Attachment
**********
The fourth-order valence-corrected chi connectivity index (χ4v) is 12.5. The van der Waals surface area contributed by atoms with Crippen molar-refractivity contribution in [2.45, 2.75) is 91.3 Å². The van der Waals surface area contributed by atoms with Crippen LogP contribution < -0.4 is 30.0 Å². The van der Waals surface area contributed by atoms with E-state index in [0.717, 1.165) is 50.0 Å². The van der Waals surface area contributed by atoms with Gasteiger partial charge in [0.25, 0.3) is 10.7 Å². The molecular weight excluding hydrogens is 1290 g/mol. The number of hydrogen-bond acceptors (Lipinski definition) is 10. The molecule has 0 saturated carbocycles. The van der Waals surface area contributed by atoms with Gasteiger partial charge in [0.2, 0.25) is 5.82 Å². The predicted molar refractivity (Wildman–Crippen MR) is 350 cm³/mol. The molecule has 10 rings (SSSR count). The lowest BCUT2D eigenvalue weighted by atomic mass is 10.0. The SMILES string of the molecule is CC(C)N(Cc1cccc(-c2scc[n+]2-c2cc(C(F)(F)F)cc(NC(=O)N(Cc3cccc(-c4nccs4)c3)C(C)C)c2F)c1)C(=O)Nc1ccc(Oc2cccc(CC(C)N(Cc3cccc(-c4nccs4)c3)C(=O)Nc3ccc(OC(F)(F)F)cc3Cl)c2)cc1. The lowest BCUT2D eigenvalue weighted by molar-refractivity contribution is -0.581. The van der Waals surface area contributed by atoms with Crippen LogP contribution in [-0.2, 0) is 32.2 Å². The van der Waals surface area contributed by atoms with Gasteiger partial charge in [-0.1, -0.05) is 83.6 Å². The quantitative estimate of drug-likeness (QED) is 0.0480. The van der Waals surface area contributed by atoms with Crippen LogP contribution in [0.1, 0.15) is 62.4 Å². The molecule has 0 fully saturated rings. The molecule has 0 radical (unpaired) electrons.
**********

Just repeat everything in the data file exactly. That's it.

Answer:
The fourth-order valence-corrected chi connectivity index (χ4v) is 12.5. The van der Waals surface area contributed by atoms with Crippen molar-refractivity contribution in [2.45, 2.75) is 91.3 Å². The van der Waals surface area contributed by atoms with Crippen LogP contribution < -0.4 is 30.0 Å². The van der Waals surface area contributed by atoms with E-state index in [0.717, 1.165) is 50.0 Å². The van der Waals surface area contributed by atoms with Gasteiger partial charge in [0.25, 0.3) is 10.7 Å². The molecular weight excluding hydrogens is 1290 g/mol. The number of hydrogen-bond acceptors (Lipinski definition) is 10. The molecule has 0 saturated carbocycles. The van der Waals surface area contributed by atoms with Gasteiger partial charge in [0.2, 0.25) is 5.82 Å². The predicted molar refractivity (Wildman–Crippen MR) is 350 cm³/mol. The molecule has 10 rings (SSSR count). The lowest BCUT2D eigenvalue weighted by atomic mass is 10.0. The SMILES string of the molecule is CC(C)N(Cc1cccc(-c2scc[n+]2-c2cc(C(F)(F)F)cc(NC(=O)N(Cc3cccc(-c4nccs4)c3)C(C)C)c2F)c1)C(=O)Nc1ccc(Oc2cccc(CC(C)N(Cc3cccc(-c4nccs4)c3)C(=O)Nc3ccc(OC(F)(F)F)cc3Cl)c2)cc1. The lowest BCUT2D eigenvalue weighted by molar-refractivity contribution is -0.581. The van der Waals surface area contributed by atoms with Crippen LogP contribution in [-0.2, 0) is 32.2 Å². The van der Waals surface area contributed by atoms with Gasteiger partial charge in [-0.1, -0.05) is 83.6 Å². The quantitative estimate of drug-likeness (QED) is 0.0480. The van der Waals surface area contributed by atoms with Crippen LogP contribution in [0.1, 0.15) is 62.4 Å². The molecule has 0 fully saturated rings. The molecule has 0 radical (unpaired) electrons.